Laconica: Can Open Source Save Twitter?
Lots of people are addicted to microblogging service Twitter - including substantial chunks of some open source communities. There are a fair number of Ruby on Rails developers twittering these days, for example. But Twitter's scaling and reliability issues lately have many people wondering whether it's time to look for an alternative. Identi.ca, backed by open source package Laconica, wants to be that alternative.
There's a lot to like about Laconica from a design standpoint. It supports OpenID for logins,is completely free software, and is designed to apply a Creative Commons license to all the traffic that it carries. It's also built to support the OpenMicroBlogging protocol, meaning that (at least in theory) it can attack scalability issues by federating together multiple autonomous servers.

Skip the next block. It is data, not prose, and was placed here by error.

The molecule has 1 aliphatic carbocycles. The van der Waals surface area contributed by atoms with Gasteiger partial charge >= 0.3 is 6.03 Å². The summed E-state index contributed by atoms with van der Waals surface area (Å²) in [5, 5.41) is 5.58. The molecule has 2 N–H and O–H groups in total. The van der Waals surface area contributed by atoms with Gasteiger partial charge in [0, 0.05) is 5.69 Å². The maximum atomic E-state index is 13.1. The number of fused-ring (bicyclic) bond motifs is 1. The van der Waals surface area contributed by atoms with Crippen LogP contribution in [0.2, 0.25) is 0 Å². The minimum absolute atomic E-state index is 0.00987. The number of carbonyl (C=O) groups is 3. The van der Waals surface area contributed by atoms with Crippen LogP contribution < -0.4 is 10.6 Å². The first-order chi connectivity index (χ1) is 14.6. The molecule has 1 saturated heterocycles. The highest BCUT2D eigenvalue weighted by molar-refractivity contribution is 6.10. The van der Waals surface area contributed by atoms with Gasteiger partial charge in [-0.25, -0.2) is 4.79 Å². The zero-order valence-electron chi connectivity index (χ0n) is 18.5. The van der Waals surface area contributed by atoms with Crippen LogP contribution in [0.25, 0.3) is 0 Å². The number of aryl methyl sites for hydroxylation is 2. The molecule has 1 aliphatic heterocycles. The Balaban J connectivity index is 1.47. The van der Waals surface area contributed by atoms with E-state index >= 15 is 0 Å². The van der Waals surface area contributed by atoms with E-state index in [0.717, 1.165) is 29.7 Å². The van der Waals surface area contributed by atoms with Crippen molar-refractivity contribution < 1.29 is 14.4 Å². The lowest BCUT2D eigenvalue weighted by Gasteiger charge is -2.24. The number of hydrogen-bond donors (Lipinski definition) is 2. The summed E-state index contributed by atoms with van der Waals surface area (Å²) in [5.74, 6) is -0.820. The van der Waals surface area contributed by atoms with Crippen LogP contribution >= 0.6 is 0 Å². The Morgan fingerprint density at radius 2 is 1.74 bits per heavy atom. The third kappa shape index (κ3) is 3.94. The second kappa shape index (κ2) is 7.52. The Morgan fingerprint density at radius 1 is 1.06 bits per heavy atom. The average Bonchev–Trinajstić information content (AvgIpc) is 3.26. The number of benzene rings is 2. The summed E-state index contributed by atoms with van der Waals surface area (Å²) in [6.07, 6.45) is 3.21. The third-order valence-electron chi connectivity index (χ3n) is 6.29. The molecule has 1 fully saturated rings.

The underpinnings of Laconica include PHP, PEAR, and XMPP. You can download a tarball of the source, or check it out directly if you're using Darcs (there's also an unofficial mirror on Google Code, giving you Subversion access for a read-only copy).
Despite that encouraging start, though, Laconica so far lacks several pieces that would make it a credible candidate for a Twitter replacement. To my way of thinking, the biggest hole so far is the lack of any API; a large part of Twitter's success is based on offering API-based access to hundreds of clients and mashups. Also missing are SMS integration, hastags, and a variety of other features.
Of course, the biggest distinction between Twitter and Identi.ca is that Twitter has the user base. While this advantage may not be insurmountable, it's going to take more than open-source goodness and federation to dethrone Twitter as the de facto microblogging standard.